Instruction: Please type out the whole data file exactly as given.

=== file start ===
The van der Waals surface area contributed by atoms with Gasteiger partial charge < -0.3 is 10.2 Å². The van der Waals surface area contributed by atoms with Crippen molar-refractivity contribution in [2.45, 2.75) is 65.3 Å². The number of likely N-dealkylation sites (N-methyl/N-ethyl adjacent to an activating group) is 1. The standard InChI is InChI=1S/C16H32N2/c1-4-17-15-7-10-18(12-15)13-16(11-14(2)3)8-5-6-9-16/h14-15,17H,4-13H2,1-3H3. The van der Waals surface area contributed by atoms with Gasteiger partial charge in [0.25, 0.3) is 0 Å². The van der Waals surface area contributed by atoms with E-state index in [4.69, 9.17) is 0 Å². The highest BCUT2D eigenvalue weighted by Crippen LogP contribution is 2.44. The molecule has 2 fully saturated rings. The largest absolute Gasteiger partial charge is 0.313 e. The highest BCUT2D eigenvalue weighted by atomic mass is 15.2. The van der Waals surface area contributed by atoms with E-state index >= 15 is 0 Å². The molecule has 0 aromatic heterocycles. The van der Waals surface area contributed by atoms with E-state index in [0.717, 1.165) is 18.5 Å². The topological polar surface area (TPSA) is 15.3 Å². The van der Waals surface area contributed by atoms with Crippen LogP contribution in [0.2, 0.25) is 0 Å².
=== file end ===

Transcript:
The van der Waals surface area contributed by atoms with Gasteiger partial charge < -0.3 is 10.2 Å². The van der Waals surface area contributed by atoms with Crippen molar-refractivity contribution in [2.45, 2.75) is 65.3 Å². The number of likely N-dealkylation sites (N-methyl/N-ethyl adjacent to an activating group) is 1. The standard InChI is InChI=1S/C16H32N2/c1-4-17-15-7-10-18(12-15)13-16(11-14(2)3)8-5-6-9-16/h14-15,17H,4-13H2,1-3H3. The van der Waals surface area contributed by atoms with Gasteiger partial charge in [0.25, 0.3) is 0 Å². The van der Waals surface area contributed by atoms with E-state index in [4.69, 9.17) is 0 Å². The highest BCUT2D eigenvalue weighted by Crippen LogP contribution is 2.44. The molecule has 2 fully saturated rings. The largest absolute Gasteiger partial charge is 0.313 e. The highest BCUT2D eigenvalue weighted by atomic mass is 15.2. The van der Waals surface area contributed by atoms with E-state index >= 15 is 0 Å². The molecule has 0 aromatic heterocycles. The van der Waals surface area contributed by atoms with E-state index in [0.717, 1.165) is 18.5 Å². The topological polar surface area (TPSA) is 15.3 Å². The van der Waals surface area contributed by atoms with Crippen LogP contribution in [0.2, 0.25) is 0 Å².